Note: Some links are Google search results – in PC/desktop view you can click to read the piece without being a paid subscriber. Try privacy/incognito mode to avoid cookies. Consider subscribing if you read them a lot!1
Life expectancy falls by six months in biggest drop in UK forecasts – Guardian
House prices bounced back 5.9% in January – AOL
UK cash system ‘on verge of collapse’ says report – Guardian
World’s largest sovereign wealth fund to drop oil and gas stocks – CNBC
Google’s AI-powerhouse DeepMind will open a huge new London HQ in 2020 – Wired
Private equity has trillions, but research shows women get little of it – Bloomberg
Workplace theft is on the rise – The Atlantic
Your scheduled reminder that fund out-performance is typically fleeting – Bloomberg
Products and services
ISAs: Who wants to be a millionaire? [Search result] – FT
Will these be the worst new ‘rabbit hutch’ flats in Britain? – Guardian
Terry Smith’s Smithson investment trust seems off to a solid start – IT Investor
Comment and opinion
Average long-term returns hide a lot of ups and downs – A Wealth of Common Sense
Lighten the load – Humble Dollar
What happens after you win? – The Irrelevant Investor
Even Keynes couldn’t time the market – The Evidence-based Investor
Most investors should be satisficers not maximisers – Behavioural Investment
The single woman’s guide to retirement planning [Paywall, but clickthrough] – Barron’s
Recessions: It’s been a while – Morgan Housel
From gloom to boom – Investing Caffeine
Is Unilever still a no-brainer for dividend investors? [PDF] – John Kingham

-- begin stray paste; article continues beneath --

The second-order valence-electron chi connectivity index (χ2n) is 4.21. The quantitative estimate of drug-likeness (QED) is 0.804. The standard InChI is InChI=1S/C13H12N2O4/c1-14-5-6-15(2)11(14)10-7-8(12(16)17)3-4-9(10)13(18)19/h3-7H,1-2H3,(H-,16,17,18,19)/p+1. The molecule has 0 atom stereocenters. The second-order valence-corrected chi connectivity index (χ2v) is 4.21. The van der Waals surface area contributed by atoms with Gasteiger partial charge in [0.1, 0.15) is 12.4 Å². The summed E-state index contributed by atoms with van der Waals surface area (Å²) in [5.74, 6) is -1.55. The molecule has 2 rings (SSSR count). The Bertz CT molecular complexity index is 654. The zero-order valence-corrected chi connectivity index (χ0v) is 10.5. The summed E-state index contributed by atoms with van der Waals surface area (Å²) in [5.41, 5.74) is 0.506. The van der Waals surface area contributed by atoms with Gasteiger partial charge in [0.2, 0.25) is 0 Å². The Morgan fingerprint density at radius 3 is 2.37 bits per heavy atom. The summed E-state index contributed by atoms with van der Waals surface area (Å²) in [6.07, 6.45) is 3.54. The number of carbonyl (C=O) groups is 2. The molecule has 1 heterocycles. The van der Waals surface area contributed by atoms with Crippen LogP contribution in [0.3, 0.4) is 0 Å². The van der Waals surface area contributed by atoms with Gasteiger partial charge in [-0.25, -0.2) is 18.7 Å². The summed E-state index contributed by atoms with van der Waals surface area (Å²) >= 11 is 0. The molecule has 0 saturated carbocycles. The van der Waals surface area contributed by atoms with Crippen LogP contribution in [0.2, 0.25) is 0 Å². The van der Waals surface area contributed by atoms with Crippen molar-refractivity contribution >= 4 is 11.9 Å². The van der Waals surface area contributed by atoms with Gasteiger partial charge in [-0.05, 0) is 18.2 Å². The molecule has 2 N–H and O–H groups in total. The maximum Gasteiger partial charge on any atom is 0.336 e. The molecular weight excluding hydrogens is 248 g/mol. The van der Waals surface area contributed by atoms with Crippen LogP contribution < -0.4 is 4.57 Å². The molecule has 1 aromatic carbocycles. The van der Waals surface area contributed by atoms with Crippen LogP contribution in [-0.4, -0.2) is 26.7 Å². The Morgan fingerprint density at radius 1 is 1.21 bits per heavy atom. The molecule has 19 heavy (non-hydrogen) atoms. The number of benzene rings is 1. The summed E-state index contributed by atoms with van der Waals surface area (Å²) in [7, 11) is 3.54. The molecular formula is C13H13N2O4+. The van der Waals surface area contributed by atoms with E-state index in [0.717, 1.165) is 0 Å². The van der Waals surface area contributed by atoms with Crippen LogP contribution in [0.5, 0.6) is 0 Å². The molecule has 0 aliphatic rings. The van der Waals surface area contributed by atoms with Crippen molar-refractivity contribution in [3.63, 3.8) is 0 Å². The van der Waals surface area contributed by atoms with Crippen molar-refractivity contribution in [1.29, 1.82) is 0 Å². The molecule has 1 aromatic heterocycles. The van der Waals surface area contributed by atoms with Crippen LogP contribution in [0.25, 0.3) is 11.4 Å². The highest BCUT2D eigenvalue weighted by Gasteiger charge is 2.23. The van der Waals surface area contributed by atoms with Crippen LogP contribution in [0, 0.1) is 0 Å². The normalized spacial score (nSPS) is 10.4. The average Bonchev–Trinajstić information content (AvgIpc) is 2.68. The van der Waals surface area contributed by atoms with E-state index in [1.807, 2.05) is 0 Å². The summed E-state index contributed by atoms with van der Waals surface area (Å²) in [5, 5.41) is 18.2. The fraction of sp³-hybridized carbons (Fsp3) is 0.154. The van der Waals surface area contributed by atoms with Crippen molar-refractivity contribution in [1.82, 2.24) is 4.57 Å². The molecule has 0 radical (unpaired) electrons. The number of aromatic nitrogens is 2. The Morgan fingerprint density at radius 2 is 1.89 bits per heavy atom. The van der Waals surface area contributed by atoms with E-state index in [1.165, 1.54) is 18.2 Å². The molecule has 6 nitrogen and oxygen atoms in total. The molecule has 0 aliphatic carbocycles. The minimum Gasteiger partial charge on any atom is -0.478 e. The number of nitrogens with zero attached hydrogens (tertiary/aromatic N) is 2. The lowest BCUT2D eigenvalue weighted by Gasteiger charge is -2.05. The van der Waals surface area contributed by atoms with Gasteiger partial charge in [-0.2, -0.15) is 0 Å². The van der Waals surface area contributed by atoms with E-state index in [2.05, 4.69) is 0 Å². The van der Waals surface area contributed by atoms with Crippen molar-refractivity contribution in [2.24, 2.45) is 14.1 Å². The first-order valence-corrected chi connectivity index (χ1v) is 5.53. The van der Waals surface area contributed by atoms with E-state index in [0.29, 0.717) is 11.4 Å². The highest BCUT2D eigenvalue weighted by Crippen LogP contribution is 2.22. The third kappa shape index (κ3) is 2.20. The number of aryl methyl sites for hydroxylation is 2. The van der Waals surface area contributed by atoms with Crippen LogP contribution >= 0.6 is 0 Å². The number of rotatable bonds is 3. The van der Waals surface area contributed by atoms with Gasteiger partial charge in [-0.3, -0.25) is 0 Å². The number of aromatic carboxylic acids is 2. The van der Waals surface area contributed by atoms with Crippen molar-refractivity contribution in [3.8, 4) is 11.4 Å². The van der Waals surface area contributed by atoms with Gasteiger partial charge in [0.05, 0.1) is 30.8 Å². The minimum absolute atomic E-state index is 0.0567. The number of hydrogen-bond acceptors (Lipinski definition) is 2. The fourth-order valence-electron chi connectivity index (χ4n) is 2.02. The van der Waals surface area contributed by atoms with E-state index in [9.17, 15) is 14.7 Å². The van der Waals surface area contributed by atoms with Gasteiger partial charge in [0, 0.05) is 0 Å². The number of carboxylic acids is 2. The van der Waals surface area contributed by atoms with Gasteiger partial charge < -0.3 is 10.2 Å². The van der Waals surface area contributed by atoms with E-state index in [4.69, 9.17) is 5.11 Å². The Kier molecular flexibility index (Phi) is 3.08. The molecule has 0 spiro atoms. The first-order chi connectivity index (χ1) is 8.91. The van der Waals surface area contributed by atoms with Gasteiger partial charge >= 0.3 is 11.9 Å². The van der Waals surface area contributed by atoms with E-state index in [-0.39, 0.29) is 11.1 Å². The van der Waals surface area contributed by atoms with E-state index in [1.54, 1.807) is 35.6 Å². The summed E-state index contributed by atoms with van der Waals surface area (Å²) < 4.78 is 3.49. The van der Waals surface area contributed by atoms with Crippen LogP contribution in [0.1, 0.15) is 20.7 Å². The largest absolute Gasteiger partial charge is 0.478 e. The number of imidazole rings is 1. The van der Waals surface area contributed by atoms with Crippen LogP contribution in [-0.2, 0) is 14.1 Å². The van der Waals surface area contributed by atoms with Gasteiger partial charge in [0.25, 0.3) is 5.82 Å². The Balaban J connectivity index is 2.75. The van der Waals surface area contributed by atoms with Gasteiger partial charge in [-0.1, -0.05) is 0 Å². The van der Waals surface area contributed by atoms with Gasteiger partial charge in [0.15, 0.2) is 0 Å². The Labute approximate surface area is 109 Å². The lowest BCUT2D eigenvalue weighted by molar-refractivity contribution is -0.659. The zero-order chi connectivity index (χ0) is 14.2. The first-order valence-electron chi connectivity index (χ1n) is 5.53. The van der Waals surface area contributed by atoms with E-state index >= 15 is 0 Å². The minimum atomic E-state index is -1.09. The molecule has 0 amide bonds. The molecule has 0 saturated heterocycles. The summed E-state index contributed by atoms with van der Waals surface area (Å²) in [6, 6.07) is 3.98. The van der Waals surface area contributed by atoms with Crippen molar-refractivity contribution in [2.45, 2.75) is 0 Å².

Hargreaves Lansdown Vs. Nick Train Vs. Terry Smith – Sharepad
Valuing Lyft ahead of the ride-sharing company’s IPO – Musings on Markets
Brexit in a nutshell – via Twitter
Kindle book bargains
The Complete Guide to Property Investment by Rob Dix – £0.99 on Kindle
Pre-Suasion: A Revolutionary Way to Influence and Persuade by Robert Cialdini – £1.99 on Kindle
The $100 Startup by Chris Guillebeau – £0.99 on Kindle
Off our beat
Does social status still matter when you hit a certain age? [Search result] – FT
Also: The life-changing magic of discovering grey hair – Quartz
The people who eat the same thing for lunch everyday [Is me!] – The Atlantic
What does ‘self-made’ mean (or matter) anyway? – Hunter Walk
The Stormtrooper problem: Why thought diversity makes us better – Farnham Street
…though work isn’t really so bad [Research] – Marginal Revolutions
You are not trying to be liked. You are trying to be judged – Medium
“Being a citizen is an active state; being a consumer is passive.”
– Roger McNamee, Zucked: Waking up to the Facebook Catastrophe
Like these links? Subscribe to get them every Friday!
- Note some articles can only be accessed through the search results if you’re using PC/desktop view (from mobile/tablet view they bring up the firewall/subscription page). To circumvent, switch your mobile browser to use the desktop view. On Chrome for Android: press the menu button followed by “Request Desktop Site”. [↩]